Beglar & Hunt: Pleasure reading and reading rate gains37gains above the 78th centile, between the 56th and 77th centile, between the 33rd and 55thcentile, between the 20th and 32nd centile, and below the 20th centile, respectively.In order to determine whether the reading rate gains of these five groups were statisticallydistinct from one another, a one-way analysis of variance was conducted. The independentvariable, group, had five levels (the five percentile groups), and the dependent variable wasreading rate gain over the academic year. The assumptions for the analysis were met except thatthe variances among the groups were unequal (Levene statistic (4,72) 9.50, p .001); therefore,the Welch and Brown Forsythe tests were utilized. As both tests were statistically significant,only the results of the Welch test are reported. The ANOVA was significant, F(4,34.36) 178.61, p .001, partial eta-squared .91, so follow-up tests were conducted with Dunnett’s T3test. All pairwise comparisons were significant at p .001; thus, the Group 1 participants, whoare the focus of this study, made significantly greater reading rate gains than the otherparticipants.ResultsHypothesis 1 was addressed by inspecting the descriptive statistics for the five groups, which aredisplayed in Table 2. The total amount read (standard words total) indicates that more readinggenerally resulted in greater reading rate gains. The participants in Group 1, who made thegreatest gains, also read the most (Mean number of total standard words read 208,607; SD 47,669), while the participants in Groups 2 and 3 read somewhat less, and the participants in thebottom two groups (Groups 4 and 5), who displayed only slight increases or slight losses in theirmean reading rate gains, read the least.Table 2. The average amount read and mean gain scores for the five implifiedRatio ofsimplified ifiedbooks(mean)1(n 14)181,03227,5756.57:1208,60722.932(n 15)144,31532,1754.49:1176,4903(n 16)131,60552,8802.49:14(n 16)101,92360,2155(n mean)Totalpages(mean)(Mean posttestreading rate –mean pretestreading rate)Reading rate gainin .20(103.99-107.90)-3.91Note. N 76There are two exceptions to the trend that reading more resulted in greater reading rate gains.First, despite the statistically significant differences in mean gain scores in favor of Group 2, theparticipants in Group 3 read approximately 8,000 more standard words (total) on average thanthe participants in Group 2. Second, although the participants in Groups 4 and 5 read almostReading in a Foreign Language 26(1)
Beglar & Hunt: Pleasure reading and reading rate gains38identical amounts, the Group 4 participants made significantly greater reading rate gains. Theseexceptions to the general trend suggest that the amount of reading, while important, was not thesole determinant of reading rate gains.An additional indication that the total amount read is not the only factor influencing reading rategains is that the differences in the total amount read among the groups appear to be too small toadequately account for such large differences in reading rate gains. For instance, Group 1 read24,122 more standard
is effective for developing the reading rates of Japanese learners at a lower-intermediate reading proficiency level. Keywords: pleasure reading, extensive reading, graded readers, reading rate, reading fluency Second language (L2) reading authorities
pleasure, perhaps none more famously than Barthes (1975) in The Pleasure of the Text. Barthes makes a distinction between pleasure and bliss (jouissance). The text of pleasure, he says, “contents, fills, grants euphoria: the text that comes from a culture and does not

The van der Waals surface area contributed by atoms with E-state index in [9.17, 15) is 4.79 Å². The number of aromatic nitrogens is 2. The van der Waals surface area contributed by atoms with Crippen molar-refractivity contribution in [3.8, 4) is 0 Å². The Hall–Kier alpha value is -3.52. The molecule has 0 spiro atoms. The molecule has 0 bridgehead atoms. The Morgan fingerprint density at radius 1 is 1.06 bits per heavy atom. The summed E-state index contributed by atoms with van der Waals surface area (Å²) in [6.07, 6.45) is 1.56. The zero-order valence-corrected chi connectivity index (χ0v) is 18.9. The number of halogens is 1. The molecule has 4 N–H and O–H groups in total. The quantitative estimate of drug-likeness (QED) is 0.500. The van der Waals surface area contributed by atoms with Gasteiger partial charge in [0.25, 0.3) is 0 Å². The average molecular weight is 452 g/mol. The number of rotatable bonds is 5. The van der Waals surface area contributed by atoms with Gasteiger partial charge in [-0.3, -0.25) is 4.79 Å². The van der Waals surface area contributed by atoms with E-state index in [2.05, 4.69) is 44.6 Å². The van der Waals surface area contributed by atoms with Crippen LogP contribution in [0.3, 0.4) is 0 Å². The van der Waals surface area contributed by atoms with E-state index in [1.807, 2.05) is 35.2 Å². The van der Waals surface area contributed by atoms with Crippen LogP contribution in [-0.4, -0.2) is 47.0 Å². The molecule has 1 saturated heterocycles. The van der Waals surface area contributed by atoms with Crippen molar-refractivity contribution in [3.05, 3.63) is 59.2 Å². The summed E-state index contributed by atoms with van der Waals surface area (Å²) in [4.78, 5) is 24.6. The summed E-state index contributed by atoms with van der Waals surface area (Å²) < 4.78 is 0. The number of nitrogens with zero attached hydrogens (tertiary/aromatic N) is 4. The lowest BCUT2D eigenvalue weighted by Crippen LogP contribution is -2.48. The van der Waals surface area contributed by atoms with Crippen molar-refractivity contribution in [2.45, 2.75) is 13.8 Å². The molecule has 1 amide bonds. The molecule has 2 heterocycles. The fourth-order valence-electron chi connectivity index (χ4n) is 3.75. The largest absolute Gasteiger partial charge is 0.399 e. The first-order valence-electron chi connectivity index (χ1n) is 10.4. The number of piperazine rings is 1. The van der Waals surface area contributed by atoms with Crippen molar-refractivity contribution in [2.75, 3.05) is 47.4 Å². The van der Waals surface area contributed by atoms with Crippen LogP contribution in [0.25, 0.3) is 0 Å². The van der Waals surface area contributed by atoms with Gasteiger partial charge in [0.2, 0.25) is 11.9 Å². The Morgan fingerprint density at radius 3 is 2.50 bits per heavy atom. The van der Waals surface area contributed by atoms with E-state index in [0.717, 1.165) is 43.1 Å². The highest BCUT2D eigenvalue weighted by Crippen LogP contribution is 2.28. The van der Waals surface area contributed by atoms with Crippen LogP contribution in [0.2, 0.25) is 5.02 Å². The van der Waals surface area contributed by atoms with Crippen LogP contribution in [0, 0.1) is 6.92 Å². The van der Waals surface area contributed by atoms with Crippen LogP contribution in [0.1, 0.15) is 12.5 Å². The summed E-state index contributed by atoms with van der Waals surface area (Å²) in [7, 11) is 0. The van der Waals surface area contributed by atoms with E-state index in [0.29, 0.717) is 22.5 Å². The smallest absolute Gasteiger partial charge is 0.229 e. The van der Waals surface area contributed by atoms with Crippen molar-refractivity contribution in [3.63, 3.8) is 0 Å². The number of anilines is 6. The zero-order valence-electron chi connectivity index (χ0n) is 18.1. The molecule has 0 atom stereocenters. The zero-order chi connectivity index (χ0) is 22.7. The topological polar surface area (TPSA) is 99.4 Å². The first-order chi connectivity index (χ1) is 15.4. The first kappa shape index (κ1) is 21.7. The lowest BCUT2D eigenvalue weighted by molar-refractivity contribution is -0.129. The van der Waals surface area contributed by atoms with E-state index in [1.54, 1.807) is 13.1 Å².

of pain might even enhance the pleasure, as reflected perhaps by the common expression ‘no pain, no gain’ or the pleasure of eating hot curries. Pain–pleasure dilem-mas abound in social environments13, and culture-specific moral systems, such as religions, are often used to guide the balance between seeking pleasure and avoiding pain
Evidence suggests that reading for pleasure is an activity that has emotional and social consequences (Clark and Rumbold, 2006). Other benefits to reading for pleasure include: text comprehension and grammar, positive reading attitudes, pleasure in reading in later life, increased general knowledge (Clark and Rumbold, 2006).
reading and academic success but felt limited by state curriculums and mandated tests. Keywords: academic achievement, academic performance, independent reading, pleasure . greater reading comprehension skills, had increased fluency, and displayed higher levels of general knowledge. However, in spite of the evidence that pleasure reading had .
for pleasure has a positive impact on children’s attainment in reading assessments.2 Children who read for pleasure have enhanced levels of text comprehension, an increased knowledge of grammar and show improvement in their writing. They also have more positive attitudes towards reading than their peers.3 In fact: Developing a love of reading can
Reading for pleasure has been associated not only with increases in reading attainment but also with writing ability, text comprehension, grammar, breadth of vocabulary, attitudes, self- confidence as a reader, pleasure in reading in later life, general knowledge, a better understanding of
negative and unpleasant dimensions such as pain. Pleasure conceptualized in this way may well be present in many animal species besides humans. Some stimuli are more likely to elicit pleasure than others—to be painted with a hedonic gloss. Since pleasure must ultimately serve a central role in fulfilling Darwinian
not know; am I my brother’s keeper?’ (Genesis 4:9) N NOVEMBER 2014 the Obama administration in the United States announced an extension of relief for immigrant families, prompting one cartoonist to caricature ‘an immigrant family climbing through a window to crash a white family’s Thanksgiving dinner’ with the ‘white father unhappily telling his family, “Thanks to the president .